When does grass stop growing? The top three factors affecting YOUR lawn

Gardening tips: How to repair and maintain your lawn

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Grass is a fast-growing feature around any property and can require extra upkeep during the summer months and in early autumn. There are many reasons why your grass may stop growing, and determining why is crucial to keeping it looking seamless. With this guide, you can find out exactly what to expect from your grass and when.

When does grass grow?

Much like many plants in your garden, the grass on your lawn enjoys a well balanced mixture of sunshine and rain.

The saying goes that too much of anything is bad and this definitely applies to the evergreen patch of grass around your property.

Extreme conditions, such as drought and heavy rainfall, are growing more common in light of the climate crisis, wreaking havoc on your lawn’s growth pattern.

Grass tends to thrive in Spring when the air is warmer and humidity is on the rise, just as it does in Autumn when the residual heat and moisture in the soil allows for fruitful growth.

Does grass ever stop growing?

The changing weather throughout the year has a huge impact on the growth rate of your grass, but as weather conditions become less predictable across each season, so do the growth periods of your garden lawn.

While grass typically thrives in spring and autumn it grows at a much slower rate in the summer and winter when conditions are generally more extreme.

Winter is thought of as the ‘dormant’ period for grass as the summer can be more varied in terms of sunshine, warmth and rainfall.

When does grass stop growing?

You can expect your grass to stop growing in the winter time when the air is damp and much colder.

Reduced amounts of daylight and lower temperatures in both the air and in the ground slow down the growth rate of grass.

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At some points the grass could stop growing completely – but it’s probably just an exaggerated dip in its growth.

The summertime brings drier air and soil, which will reduce the growth rate of the grass plant.

In times of drought, the grass plant will not grow at all, and its blades may dry out completely in more extreme summers.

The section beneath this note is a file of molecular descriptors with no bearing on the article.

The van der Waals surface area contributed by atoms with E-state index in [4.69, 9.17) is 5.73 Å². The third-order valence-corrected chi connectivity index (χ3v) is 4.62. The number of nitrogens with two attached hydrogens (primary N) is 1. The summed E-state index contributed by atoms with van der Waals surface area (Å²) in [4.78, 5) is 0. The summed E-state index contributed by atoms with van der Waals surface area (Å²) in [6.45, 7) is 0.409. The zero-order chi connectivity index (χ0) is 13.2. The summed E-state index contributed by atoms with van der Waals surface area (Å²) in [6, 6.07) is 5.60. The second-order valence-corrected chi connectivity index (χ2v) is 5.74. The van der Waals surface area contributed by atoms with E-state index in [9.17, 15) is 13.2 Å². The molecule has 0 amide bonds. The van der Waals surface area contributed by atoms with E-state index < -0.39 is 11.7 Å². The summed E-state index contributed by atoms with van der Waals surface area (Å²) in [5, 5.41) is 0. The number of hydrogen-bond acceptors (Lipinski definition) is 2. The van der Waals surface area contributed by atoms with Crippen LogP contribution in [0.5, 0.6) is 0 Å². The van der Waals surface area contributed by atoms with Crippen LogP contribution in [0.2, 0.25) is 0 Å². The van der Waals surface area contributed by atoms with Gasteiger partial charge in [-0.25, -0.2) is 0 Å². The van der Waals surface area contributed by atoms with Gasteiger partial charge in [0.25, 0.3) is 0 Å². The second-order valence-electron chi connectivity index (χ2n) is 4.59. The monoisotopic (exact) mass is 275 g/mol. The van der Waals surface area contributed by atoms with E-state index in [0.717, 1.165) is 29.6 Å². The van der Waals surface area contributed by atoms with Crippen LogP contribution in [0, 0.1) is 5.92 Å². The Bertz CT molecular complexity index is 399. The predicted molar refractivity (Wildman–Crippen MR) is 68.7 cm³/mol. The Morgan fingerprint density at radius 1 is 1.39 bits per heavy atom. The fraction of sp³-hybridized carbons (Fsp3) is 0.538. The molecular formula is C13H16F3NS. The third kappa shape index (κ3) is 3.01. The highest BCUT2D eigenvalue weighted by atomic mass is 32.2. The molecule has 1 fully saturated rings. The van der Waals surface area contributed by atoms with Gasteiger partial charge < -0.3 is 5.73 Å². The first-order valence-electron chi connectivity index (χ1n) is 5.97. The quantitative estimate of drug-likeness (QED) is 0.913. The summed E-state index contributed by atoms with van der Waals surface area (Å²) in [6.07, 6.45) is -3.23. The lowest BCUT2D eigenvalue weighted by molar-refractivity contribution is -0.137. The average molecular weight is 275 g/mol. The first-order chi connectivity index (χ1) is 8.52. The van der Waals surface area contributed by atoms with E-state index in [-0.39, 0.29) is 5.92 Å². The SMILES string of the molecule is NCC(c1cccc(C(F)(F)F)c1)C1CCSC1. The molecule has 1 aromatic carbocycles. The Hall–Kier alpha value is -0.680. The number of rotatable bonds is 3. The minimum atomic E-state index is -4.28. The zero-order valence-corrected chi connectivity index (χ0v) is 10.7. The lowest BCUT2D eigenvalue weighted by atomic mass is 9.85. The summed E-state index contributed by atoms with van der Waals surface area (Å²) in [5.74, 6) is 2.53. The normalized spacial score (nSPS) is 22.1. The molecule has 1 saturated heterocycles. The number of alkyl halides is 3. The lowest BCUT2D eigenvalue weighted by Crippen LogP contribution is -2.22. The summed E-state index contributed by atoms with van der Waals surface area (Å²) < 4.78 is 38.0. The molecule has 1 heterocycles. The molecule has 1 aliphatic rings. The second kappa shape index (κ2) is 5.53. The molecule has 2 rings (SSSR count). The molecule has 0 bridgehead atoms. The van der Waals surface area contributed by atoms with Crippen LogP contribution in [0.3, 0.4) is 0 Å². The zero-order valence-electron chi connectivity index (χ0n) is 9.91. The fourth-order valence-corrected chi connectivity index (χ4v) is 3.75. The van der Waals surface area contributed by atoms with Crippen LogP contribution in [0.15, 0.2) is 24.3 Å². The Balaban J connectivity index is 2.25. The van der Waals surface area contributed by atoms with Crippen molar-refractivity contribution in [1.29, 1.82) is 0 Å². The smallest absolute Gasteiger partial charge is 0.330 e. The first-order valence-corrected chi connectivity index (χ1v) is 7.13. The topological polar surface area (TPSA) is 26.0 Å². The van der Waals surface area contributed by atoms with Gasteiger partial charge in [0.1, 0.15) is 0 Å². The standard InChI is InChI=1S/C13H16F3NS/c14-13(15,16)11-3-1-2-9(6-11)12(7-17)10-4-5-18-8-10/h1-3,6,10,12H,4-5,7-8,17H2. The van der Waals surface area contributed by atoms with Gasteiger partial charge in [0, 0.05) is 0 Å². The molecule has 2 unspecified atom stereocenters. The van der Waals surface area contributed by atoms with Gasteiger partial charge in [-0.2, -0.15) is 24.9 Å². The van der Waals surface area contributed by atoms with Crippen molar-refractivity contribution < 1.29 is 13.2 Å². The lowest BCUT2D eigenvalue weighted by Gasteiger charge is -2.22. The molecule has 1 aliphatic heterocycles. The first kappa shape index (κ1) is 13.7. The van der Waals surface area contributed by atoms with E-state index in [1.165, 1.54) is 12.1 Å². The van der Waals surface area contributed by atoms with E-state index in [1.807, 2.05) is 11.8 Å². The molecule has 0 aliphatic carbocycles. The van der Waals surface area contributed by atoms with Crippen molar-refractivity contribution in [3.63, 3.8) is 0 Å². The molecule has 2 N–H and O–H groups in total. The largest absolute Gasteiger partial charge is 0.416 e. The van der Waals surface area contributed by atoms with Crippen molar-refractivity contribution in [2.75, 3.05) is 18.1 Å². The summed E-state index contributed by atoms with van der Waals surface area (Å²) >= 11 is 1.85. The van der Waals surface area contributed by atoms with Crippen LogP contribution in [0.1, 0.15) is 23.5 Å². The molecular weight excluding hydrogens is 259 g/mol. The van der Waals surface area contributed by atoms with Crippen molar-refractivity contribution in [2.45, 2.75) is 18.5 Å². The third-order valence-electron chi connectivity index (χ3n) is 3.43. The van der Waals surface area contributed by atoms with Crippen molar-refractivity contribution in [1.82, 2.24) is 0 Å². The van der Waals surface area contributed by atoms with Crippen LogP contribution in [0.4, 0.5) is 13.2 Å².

Autumn is generally good for grass growth so expect your lawn to thrive over the next few months, thanks to the late-summer heatwave followed by what is expected to be a cold October.

Why might your grass stop growing?

Keeping a lush lawn is easier than you think if you keep an eye on the state of your grass and consider factors that could inhibit its growth.

Too much TLC

According to the Royal Horticultural Society, long grassed lawns are best cut once or twice in the summer; usually not before June.

During the spring and autumn, conventional lawns should be mowed once a week and flower rich lawns should be left untouched in spring.

Long grassed lawns should also be left alone in spring unless the growth is vigorous.

Over-cutting the grass or mowing it too short can shock the roots and inhibit growth, causing a thinner lawn over time.

Always use a sharp blade to avoid damage with a dull-cut and opt for a more voluminous look when mowing the grass to avoid a scalped, weed covered garden.

Overcrowded garden

Dotting ornaments around your garden may fulfil your secret-garden vision but it can be more damaging to your lawn than you may think.

Compacted soil can reduce growth or worse, kill off entire patches of your grass.

Regular aeration is crucial to ensuring your lawn has sufficient sunlight and air and is achieved by an open and unobstructed grass area.

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